My downstairs neighbor and I hit it off almost as soon as he moved in. Turns out we’re both huge geeks with just enough of an overlap in interests to loan each other books we don’t actually own. Yesterday, he loaned me something way better, though:

Widdershins, the singing, vaccuum-cleaning robot.

I know Roombas aren’t new, but it’s the first time I’ve had one in my own house, merrily chugging away. When you push the little button, it sings a happy little I’m-going-to-clean-your-floors song. When it chokes on an item of clothing you forgot to pick up off the floor, it sings a little HALP! song. When it’s all done making your floors shiny and clean, it sings a happy little I’m-done-cleaning-now song. And when it runs out of juice, it sings a sad little I’m-all-run-down song.

A few months ago, when they installed the new super-duper security gates in the downstairs lobby of my office building, I had an epiphany. We have little robot friends everywhere! The robots in the lobby read my RFID card, think a little while, and then beep and let me in. They’re posh robots, all stainless steel with some wood detailing and frosted-glass gates.

More and more people have little robot friends in their houses, chugging away sucking up dirt, mopping floors, or reading them their email. And the designers have wisely made them as cute as the DRDs from Farscape.

I can has robot frienz?

Ten Moments in Northern California

  1. All alone in San Francisco. In the early morning, the line for the cable cars is much shorter. A family from Ohio sits next to me on the wooden step. I don’t take pictures. I look. At each intersection, the cable car stops for a moment, hovering there on the side of a hill, and you see down a long avenue, past buildings and cars and streets and people. At the end of the street, there’s the bay, and the bridge arcing gracefully between buildings, and little puffy clouds scooting across the sky.
  2. After wandering through Chinatown I return to my hotel room for a nap and wake up at midnight. The cool moist air of the city surrounds me. I roll over and go back to sleep.
  3. In Petaluma we stay at a Sheraton at the edge of a marsh. I walk the path that skirts the dense, low vegetation and the mudflats. Highway 101 roars nearby and the marsh is ringed with litter and office buildings. It’s a long, long walk, and my muscles, complaining after three days of San Francisco hills, soften and then tighten again. At the farthest point, I see three egrets and two herons. This is one of the last wetlands on the California coast.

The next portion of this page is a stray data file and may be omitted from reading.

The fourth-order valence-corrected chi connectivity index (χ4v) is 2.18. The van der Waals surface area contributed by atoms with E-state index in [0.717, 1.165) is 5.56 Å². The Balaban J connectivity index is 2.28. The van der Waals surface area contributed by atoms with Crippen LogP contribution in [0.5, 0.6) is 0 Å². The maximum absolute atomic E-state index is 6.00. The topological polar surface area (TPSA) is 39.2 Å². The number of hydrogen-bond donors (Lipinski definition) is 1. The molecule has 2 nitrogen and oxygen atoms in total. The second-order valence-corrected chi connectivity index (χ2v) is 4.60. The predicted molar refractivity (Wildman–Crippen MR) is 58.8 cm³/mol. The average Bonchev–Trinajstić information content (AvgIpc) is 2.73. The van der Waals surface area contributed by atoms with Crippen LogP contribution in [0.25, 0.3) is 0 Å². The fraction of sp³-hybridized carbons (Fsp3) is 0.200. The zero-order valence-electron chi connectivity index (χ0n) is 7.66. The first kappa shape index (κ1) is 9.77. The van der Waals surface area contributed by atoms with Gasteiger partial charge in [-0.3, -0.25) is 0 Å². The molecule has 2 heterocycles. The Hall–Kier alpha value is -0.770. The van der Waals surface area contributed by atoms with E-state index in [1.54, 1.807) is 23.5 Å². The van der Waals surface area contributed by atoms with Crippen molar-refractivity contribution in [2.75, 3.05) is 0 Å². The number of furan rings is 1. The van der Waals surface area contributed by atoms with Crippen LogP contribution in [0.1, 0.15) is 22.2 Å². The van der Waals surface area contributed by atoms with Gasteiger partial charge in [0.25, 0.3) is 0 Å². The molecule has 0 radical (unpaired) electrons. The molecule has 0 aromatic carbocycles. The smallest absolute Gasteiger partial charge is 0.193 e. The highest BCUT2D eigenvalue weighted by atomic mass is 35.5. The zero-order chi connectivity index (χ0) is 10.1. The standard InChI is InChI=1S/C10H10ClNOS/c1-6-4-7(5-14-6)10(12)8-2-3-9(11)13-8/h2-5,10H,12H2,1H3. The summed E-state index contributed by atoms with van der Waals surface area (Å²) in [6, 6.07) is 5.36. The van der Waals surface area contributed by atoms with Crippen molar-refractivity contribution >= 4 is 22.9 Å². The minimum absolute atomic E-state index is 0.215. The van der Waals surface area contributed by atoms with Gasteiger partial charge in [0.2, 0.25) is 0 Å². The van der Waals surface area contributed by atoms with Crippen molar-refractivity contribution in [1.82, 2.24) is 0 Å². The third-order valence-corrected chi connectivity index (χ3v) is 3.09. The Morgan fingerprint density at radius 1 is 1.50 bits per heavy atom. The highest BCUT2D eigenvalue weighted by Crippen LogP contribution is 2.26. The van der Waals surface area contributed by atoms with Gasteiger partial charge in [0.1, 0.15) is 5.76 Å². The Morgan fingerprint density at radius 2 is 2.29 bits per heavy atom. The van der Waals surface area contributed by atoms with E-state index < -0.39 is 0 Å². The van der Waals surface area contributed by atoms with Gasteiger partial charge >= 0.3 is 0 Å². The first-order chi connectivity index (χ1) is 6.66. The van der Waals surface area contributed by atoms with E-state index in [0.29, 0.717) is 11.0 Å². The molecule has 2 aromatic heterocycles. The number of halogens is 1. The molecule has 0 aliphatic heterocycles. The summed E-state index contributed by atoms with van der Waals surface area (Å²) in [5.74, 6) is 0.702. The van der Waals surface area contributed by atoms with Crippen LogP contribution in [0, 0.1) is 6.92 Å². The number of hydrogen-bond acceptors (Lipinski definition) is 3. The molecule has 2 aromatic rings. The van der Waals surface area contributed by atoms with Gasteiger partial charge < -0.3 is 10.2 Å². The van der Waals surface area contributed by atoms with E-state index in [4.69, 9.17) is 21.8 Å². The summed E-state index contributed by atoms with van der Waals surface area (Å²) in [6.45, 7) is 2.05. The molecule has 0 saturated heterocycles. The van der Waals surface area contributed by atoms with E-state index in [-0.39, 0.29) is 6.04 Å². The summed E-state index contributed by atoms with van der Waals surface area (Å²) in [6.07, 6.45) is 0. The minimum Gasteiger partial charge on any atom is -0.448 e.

4. The Cathedral Grove at Muir Woods has been designated a “quiet zone.” The redwoods stretch up forever, a thousand, two thousand years old. Determined to make it to the grove, I push on ahead of the rest of my family. My six-year-old niece walks with me, and she is so very good about remaining silent in this silent, sacred place. Other tourists blather on, take photos. She shushes them. In spite of the chatter here and there, I can hear and feel the silence, the weight of these old, old beings, here long before the cars and chips and subdivisions.
  5. On the way to Petaluma, we stopped and took in the perfect view of the bay, the city, Oakland, the hills, and the graceful orange curves of the Golden Gate. On the way back, fog envelops the bridge, the thick suspension cables fading into the mist.
  6. The eucalyptus trees, heavy and shaggy and fragrant. Lining the highway, brought here by missionaries one hundred and fifty years ago.
  7. My brother’s house is an Eickler. The facade is a blank wall, softened by native plants artfully placed. Inside, glass walls and the high, sloped ceiling, draw in the greenery of the atrium and the back garden. It’s like being inside a work of art.
  8. At night in Santa Cruz I cross the boardwalk with my family, then leave them behind and greet the ocean. In the dark, seals bark to each other and the sea practices her endless rush. On the boardwalk, roller coasters and ferris wheels sparkle in the darkness, and people scream on the rides. I walk the strand between the two worlds.